12/03/21 – In accordance with the Copyright, Designs and Patents Act 1988 where any work “is made by an employee in the course of his employment, his employer is the first owner of any copyright in the work, subject to any agreement to the contrary”.
I think I knew that already. So what’s the issue?
For ownership of the software to vest in the employer, the software must be created not only by an employee, but “in the course of” the employee’s employment. And if the employee is creating the software at home, or outside wording hours, or using their own computer, then whether the software is created in the course of the employee’s employment may not be clear cut. This was the issue that the Intellectual Property Enterprise Court considered earlier this year in Penhallurick v MD5 Ltd.
Ok, what happened?
Short version is that Michael Penhallurick claimed ownership of the copyright in a user guide and graphical user interface that he created while employed by his former employer MD5. He also alleged infringement of those copyrights by MD5. Mr Penhallurick put forward a number of arguments to support his claims, including that he worked on the relevant software using his own computer, primarily in his own time, and that each version of the software expressly identified him as the author. MD5 argued that the software development was carried out as a result of instructions given by MD5 as his employer, and during a period when Mr Penhallurick was an employee of MD5 under an employment contract which contemplated ownership of the software by MD5. On the facts, the judge sided with the employer, and granted MD5 a declaration of ownership of the software.
And you’re telling me about this case because…?
Because although Mr Penhallurick failed with his claims, there are circumstances in which the ownership of software (or for that matter other works that are subject to copyright) will not vest in the employer. At the risk of stating the obvious, this can result in significant difficulties, particularly where the relevant software is then commercialised and/or becomes a material asset of the business.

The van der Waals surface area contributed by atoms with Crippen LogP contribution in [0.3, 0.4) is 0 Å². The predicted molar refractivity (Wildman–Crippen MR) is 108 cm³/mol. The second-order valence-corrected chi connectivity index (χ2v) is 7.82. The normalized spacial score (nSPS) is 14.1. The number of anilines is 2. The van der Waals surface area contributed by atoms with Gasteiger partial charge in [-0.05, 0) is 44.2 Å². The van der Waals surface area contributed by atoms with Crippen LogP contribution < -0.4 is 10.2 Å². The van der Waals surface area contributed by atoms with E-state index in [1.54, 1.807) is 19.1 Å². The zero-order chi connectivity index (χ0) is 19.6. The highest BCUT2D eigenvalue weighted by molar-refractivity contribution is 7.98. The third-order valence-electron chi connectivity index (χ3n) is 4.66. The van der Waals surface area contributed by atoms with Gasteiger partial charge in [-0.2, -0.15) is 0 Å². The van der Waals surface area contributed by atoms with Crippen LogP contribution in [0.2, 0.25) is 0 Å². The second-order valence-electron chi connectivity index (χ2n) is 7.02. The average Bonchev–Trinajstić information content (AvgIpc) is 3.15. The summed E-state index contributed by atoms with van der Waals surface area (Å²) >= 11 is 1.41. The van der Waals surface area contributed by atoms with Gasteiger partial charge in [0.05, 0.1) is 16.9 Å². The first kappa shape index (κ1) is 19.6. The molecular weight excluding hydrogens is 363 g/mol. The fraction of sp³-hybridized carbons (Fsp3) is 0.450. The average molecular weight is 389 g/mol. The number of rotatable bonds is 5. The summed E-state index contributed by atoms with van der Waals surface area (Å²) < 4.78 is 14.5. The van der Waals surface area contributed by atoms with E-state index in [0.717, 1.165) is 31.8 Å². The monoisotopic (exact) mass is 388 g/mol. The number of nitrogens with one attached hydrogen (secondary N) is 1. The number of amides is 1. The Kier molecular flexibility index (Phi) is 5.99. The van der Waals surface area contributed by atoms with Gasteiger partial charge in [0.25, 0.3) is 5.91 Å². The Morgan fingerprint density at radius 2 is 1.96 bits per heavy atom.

To determine whether software has been created “in the course of” employment requires a multi-factorial assessment, including:
“(a) the terms of the contract of employment;
(b) where the work was created;
(c) whether the work was created during normal office hours;
(d) who provided the materials for the work to be created;
(e) the level of direction provided to the author;
(f) whether the author can refuse to create the work/s; and
(g) whether the work is ‘integral’ to the business.”
(as per David Stone sitting as an Enterprise Judge in Mei Fields Designs Ltd v Saffron Cards and Gifts Ltd , and approved in Penhallurick v MD5 Ltd)
In the context of software development, an employer is therefore well advised to ensure not only that there is an employment contract in place, but that the contract includes provisions dealing with the ownership of any copyright (and/or other IP) that is created by the employee:
- outside the employee’s normal place of work and/or
- outside the employee’s normal office hours and/or
- using equipment or materials not provided by the employer,
and, importantly, whether the employee is entitled to work on the employer’s existing software/other products without the employer’s express, preferably written instructions.